It was hard to find much to cheer about in Barnes & Noble’s (BKS) latest batch of financial results.
The bookstore chain on Thursday reported yet another decline in comparable sales at its stores, said fewer people are coming to stores and forecast soft business for the coming quarter. Barnes & Noble’s loss for the quarter ended July 29, came to $10.8 million, or 15 cents per share, while analysts were expecting 12 cents, sales fell to $853.3 million, a sharper decline than Wall Street had foreseen. Total comparable sales fell 4.9% during the period.
The bad news sent Barnes & Noble’s shares down 8% in afternoon trading, dealing another blow to stock that is 45% below a 52-week high and bolstering the arguments put forth by an activist investor, Sandell Asset Management, which has urged the retailer to do more to turn itself around and consider putting itself up for sale.
On one key retail metric after another, Barnes & Noble continued to fare poorly: online sales, shopper traffic, comparable sales of books and comparable sales of non-books. This bleak picture comes at a time Barnes & Noble is contending with arch-rival’s Amazon.com (AMZN) growing physical footprint and the increasingly strong hold its Prime loyalty program has on customers.
Barnes & Noble has also been dealing with many changes in its c-suite, including new a CEO and chief merchant, in the last few months alone, and its initiatives to fix its business are proving painfully slow in paying off. The retailer, which only recently had positioned itself as a leading seller of toys and games, said comparable sales of non-book categories fell 8.8% in the quarter.
And even as it continues to tinker with its web site, online sales fell again, a disappointment given the stability of overall industry book sales that suggests the nation’s biggest bookstore chain isn’t holding onto to its digital clientele against Amazon.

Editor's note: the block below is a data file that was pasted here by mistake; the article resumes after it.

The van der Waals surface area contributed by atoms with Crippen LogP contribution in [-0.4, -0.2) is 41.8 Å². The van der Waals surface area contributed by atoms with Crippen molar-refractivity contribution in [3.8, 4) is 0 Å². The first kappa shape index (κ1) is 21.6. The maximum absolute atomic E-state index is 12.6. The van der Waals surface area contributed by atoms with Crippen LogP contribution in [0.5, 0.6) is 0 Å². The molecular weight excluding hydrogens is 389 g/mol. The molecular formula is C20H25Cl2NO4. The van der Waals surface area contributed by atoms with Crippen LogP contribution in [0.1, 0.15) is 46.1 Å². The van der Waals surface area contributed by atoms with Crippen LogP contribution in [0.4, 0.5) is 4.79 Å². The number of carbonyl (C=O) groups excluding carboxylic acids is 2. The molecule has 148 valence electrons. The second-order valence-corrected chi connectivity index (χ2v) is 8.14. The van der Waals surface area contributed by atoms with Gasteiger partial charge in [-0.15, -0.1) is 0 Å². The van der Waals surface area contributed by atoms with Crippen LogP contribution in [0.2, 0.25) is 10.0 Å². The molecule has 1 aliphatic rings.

As for its once large Nook e-reader business, Barnes & Noble at least stopped losing money on it, but sales fell 28% as device prices fell. Nook, launched in 2009, held its own against Amazon’s Kindle for a while. And Barnes & Noble, which has lost about $1.3 billion in the last six years on the Nook business, says Nook is essential to feeding its e-book and online business. But given the performance of Nook, and the resources it siphons away, one analyst wondered whether it was time to pull the plug on what was once a $933 million a year business. (Nook had sales of $146.5 million last fiscal year.)
“The fact the business is shrinking by so much demonstrates it is a very ineffective platform,” Neil Saunders, Managing Director of GlobalData Retail. “B&N would be better to scrap NOOK entirely and focus its efforts in developing a better online platform and apps to support its business.”
Barnes & Noble has been testing new formats that include nice cafes and eating areas, but a handful of new locations in a fleet of more than 600 stores, even if successful, won’t move the needly anytime soon. The retailer is also getting around to testing a better prices in its loyalty program to collect data. But at a time the number of Amazon Prime members keeps rising dramatically every year, offering speedy delivery, it’ll be tough for Barnes & Noble to win away such customers.
The retailer is still testing ship-from-store for online orders, now using 60 stores to help fill online orders faster. Again, such a move is now standard in retail and maybe too little, too late given Amazon’s increasing fast-delivery firepower. And Barnes & Noble is testing out new signage and store layouts.
Barnes & Noble CEO Demos Parneros downplayed the threat from Amazon’s new bookstores, telling analysts on a conference call that “our stores are really much more about discovery and spending time walking through stores.” But with his company still trying to figure out e-commerce, update the look of its stores, make its loyalty program competitive and testing out cafes, Barnes & Noble needs to hustle if it wants more shoppers to go seek discovery at its stores rather than at Amazon or elsewhere.